Here is a summary of the top three new laws all California employers need to be ready for as we bid "adieu" to 2021 and welcome in 2022:
COVID-19: The one thing we have all learned over the last two years is that nothing in connection with COVID-19 stays the same for too long and laws regarding workplace protocols to protect against the spread of COVID are no exception. Cal/OSHA has updated its November 2020, Emergency Temporary Standard ("ETS") with the amendments kicking-in on January 14, 2022 and remaining in place until at least April 14, 2022. Cal/OSHA's most recent amendments to its ETS include:
- Mask Requirements: Cal/OSHA is requiring that all California employers provide unvaccinated employees with face covering of at least two layers and ensure that the unvaccinated employees are wearing the face coverings anytime they are in common areas within the workplace. Two things to note here: first, both the state of California and the Los Angeles Department of Public Health currently define "fully vaccinated" as those employees whom an employer has confirmed received, at least 14 days prior, the second dose of a two-dose COVID-19 vaccination series or a single dose COVID-19 vaccination. Second, employers located in Los Angeles county are held to a higher standard and must require all employees to wear masks while in common areas of the workplace regardless of their vaccination status.
- Returning to Work after "Close Contact" or a Positive COVID Diagnosis: The amended ETS creates a complex new set of protocols employers must follow when permitting employees who tested positive for COVID or who have been in "close contact" with a confirmed COVID case to return to work1. While these protocols vary depending on the exposed employee's vaccination status and whether the employee is asymptomatic, in summary, employees who have recently recovered from COVID and those "fully vaccinated" employees who have had "close contact" are not required to be excluded from the worksite, but they must wear masks and social distance for 14 calendar days after their COVID symptoms subside or the last date of contact.
It is important to note that, as of this Client Alert, California has not instituted a requirement that California employers mandate COVID vaccinations for their employees and the federal COVID vaccination mandate that would affect California employers with 100 or more employees, (which will be implemented through federal OSHA's ETS and not Cal/OSHA), is on-hold until at least January 7, 2022 when the US Supreme Court takes up the issue.
Settlement and Separation Agreements: In 2019, as part of the "#MeToo" movement, the California legislature passed a law that significantly curtailed the use of non-disparagement and non-disclosure provisions in settlement agreements involving claims of sexual harassment, sexual assault, or gender discrimination. SB 331 builds on these restrictions that seek to limit an employee's ability to disclose certain factual information regarding workplace complaints in several key ways. First, it expands the list of claims that cannot be subject to these provisions to allegations of harassment or discrimination based on any characteristic under the Fair Employment and Housing Act which can include race, physical or mental disabilities, gender identity or expression, and age. Second, it makes this prohibition now applicable to "any agreement" related to an employee's separation from employment, meaning that separation or severance agreements must now conform to this law as well as settlement agreements. Third, it makes it an "unlawful employment practice" for an employer to require an employee, as a condition of employment (or continued employment), to sign any document that would "deny the employee the right to disclose information about unlawful acts in the workplace". This law will have a substantial impact on the use of confidentiality, non-disparagement and non-disclosure provisions in employment agreements entered into after January 1, 2022. SB 331 provides several permissible work-arounds to its prohibitions such as limiting language and exclusions for "voluntary...negotiated" settlement agreements.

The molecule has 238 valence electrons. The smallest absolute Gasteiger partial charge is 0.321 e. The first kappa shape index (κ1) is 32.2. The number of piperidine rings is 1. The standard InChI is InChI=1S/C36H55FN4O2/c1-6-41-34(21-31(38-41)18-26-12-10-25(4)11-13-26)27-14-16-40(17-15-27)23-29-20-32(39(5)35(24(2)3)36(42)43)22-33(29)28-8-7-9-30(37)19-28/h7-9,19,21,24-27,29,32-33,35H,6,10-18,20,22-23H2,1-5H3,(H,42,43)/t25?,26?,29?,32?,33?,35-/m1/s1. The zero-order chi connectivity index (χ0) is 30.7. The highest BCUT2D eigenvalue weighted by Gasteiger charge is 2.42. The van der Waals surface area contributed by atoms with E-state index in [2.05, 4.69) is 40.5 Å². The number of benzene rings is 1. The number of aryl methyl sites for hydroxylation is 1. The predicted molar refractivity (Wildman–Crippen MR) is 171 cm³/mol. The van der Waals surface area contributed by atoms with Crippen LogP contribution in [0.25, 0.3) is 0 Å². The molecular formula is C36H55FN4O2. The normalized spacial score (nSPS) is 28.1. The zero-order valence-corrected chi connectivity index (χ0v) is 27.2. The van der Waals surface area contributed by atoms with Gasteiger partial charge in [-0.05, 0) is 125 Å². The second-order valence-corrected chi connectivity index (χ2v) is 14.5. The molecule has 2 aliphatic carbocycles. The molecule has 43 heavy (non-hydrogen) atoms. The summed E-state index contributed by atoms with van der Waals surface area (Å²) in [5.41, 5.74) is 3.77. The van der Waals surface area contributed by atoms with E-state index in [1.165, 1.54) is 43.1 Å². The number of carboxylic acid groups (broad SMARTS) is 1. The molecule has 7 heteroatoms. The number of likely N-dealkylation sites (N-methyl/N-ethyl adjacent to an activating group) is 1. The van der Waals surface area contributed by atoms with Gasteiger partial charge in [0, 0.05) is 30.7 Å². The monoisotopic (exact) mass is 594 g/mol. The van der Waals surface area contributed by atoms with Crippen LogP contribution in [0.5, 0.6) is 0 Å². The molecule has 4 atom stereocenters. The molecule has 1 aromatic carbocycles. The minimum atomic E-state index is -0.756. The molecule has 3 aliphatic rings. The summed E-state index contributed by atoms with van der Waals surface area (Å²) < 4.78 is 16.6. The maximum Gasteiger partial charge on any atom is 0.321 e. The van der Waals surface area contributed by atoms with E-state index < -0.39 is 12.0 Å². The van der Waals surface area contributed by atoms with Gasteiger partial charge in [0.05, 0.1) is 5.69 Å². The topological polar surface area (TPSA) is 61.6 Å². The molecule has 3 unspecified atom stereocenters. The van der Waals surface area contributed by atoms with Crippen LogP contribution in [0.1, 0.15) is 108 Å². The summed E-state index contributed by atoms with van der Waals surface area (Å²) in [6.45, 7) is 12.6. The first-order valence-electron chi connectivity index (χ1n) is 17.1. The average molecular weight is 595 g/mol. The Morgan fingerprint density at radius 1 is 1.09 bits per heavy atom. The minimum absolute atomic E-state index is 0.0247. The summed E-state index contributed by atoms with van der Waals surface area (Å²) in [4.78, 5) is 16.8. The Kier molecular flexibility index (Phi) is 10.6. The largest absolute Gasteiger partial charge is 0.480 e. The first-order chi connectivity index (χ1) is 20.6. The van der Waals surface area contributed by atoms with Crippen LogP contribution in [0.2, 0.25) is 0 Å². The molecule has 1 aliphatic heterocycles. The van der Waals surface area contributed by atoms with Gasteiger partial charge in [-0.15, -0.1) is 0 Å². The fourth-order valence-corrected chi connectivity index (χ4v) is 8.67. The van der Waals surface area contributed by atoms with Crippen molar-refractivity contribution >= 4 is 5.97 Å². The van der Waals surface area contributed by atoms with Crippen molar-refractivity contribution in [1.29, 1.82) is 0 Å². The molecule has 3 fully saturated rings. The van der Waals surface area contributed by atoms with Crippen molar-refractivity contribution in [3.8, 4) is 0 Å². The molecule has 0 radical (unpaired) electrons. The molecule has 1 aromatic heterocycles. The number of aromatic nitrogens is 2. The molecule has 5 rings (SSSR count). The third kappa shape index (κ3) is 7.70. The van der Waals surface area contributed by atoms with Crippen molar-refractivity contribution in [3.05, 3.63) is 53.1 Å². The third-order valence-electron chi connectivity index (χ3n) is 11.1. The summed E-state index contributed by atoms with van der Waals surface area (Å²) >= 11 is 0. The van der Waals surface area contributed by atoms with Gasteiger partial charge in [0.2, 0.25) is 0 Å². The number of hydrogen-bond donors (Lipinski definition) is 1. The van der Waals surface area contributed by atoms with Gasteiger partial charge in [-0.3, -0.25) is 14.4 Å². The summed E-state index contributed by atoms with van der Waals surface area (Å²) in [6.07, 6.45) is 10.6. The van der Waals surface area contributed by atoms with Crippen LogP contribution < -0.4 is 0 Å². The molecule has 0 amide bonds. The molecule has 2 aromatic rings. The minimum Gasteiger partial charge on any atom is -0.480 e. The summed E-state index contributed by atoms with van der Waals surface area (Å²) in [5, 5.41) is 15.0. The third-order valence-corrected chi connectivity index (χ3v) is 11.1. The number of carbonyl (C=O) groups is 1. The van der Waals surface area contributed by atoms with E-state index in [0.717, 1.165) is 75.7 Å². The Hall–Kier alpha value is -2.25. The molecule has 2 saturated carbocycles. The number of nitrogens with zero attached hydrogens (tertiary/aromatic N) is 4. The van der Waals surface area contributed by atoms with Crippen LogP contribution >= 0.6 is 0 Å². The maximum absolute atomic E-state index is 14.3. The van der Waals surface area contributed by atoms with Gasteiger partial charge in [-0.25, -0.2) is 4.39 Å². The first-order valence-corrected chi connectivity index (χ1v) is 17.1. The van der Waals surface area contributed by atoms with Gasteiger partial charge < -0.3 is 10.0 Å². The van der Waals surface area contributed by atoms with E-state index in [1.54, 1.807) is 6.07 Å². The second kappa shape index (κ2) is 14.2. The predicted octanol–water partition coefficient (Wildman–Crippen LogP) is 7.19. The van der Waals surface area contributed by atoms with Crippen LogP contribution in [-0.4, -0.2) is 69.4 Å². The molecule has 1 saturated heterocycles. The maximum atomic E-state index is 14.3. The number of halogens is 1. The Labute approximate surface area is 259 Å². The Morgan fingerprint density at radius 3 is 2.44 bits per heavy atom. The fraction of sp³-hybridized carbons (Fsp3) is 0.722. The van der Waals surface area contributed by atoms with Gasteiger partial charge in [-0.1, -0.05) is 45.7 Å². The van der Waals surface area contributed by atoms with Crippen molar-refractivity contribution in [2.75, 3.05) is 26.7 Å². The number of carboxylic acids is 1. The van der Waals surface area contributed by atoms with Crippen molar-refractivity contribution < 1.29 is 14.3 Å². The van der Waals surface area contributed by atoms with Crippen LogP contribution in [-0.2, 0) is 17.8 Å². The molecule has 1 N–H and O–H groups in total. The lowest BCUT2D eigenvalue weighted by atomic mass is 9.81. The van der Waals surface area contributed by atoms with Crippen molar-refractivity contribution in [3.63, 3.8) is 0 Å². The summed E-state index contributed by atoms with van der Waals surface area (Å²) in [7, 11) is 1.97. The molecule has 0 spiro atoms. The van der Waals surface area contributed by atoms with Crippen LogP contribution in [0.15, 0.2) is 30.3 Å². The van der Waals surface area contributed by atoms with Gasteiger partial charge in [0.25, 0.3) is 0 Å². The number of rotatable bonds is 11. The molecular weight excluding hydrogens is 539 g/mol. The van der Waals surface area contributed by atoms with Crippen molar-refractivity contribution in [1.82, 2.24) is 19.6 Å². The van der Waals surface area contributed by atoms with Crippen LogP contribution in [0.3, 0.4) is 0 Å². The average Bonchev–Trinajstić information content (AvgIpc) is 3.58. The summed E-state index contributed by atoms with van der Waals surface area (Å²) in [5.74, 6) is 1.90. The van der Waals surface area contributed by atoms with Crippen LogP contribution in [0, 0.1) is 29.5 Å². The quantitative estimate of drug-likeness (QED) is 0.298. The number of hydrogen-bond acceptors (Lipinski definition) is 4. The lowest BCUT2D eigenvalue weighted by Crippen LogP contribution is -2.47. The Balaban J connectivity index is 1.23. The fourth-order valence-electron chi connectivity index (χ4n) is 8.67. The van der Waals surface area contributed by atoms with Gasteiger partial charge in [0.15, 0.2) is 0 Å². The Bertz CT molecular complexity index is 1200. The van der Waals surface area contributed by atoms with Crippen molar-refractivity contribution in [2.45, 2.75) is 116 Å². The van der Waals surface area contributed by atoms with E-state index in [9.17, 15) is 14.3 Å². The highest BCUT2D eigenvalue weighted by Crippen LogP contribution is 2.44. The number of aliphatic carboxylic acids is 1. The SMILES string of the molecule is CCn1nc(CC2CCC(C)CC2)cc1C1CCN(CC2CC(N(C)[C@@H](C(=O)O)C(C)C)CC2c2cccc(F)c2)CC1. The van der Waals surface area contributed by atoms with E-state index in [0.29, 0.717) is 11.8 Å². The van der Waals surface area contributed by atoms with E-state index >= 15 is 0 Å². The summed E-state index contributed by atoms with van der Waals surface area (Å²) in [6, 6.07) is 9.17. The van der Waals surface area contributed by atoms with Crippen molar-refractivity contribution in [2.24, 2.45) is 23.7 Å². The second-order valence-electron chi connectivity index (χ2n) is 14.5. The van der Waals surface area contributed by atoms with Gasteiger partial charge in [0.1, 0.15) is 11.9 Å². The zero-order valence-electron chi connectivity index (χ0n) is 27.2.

CFRA Changes: The California Family Rights Act ("CFRA") makes it an unlawful employment practice for an employer to refuse to grant a request by an "eligible" employee to take up to 12 workweeks of unpaid protected leave during any 12-month period for family care and medical leave. AB 1033 makes two significant changes to the CFRA. First, it clarifies that a covered "family member" now includes "parents-in-law". Second, AB 1033 revises and adds more depth to the CFRA's mediation program for small employers (defined as employers with 5-19 employees). Originally, the goal of the small employer mediation program was to protect small employers from costly lawsuits while at the same time protecting the rights of employees who believed they had been denied the full protections of the CFRA by permitting either party to request a mediation after a right to sue letter was issued. The problem was that if an employee requested an immediate right to sue letter, an employer would never receive notice of it in time to request a mediation prior to a lawsuit being filed. AB 1033 seeks to fix this problem by:
- Making participation in the mediation program a prerequisite to an employee filing a civil suit;
- Requiring all right to sue letters issued after January 1, 2022 to provide notice of this pre-lawsuit mediation requirement as well as instructions on how to initiate a mediation; and
- Allowing a small employer to stay a civil case or arbitration to pursue a mediation for any claim that was eligible for the program.
1 "Close contact" is defined as being within 6 feet of a person with COVID for a total of 15 minutes in any 24-hour period.
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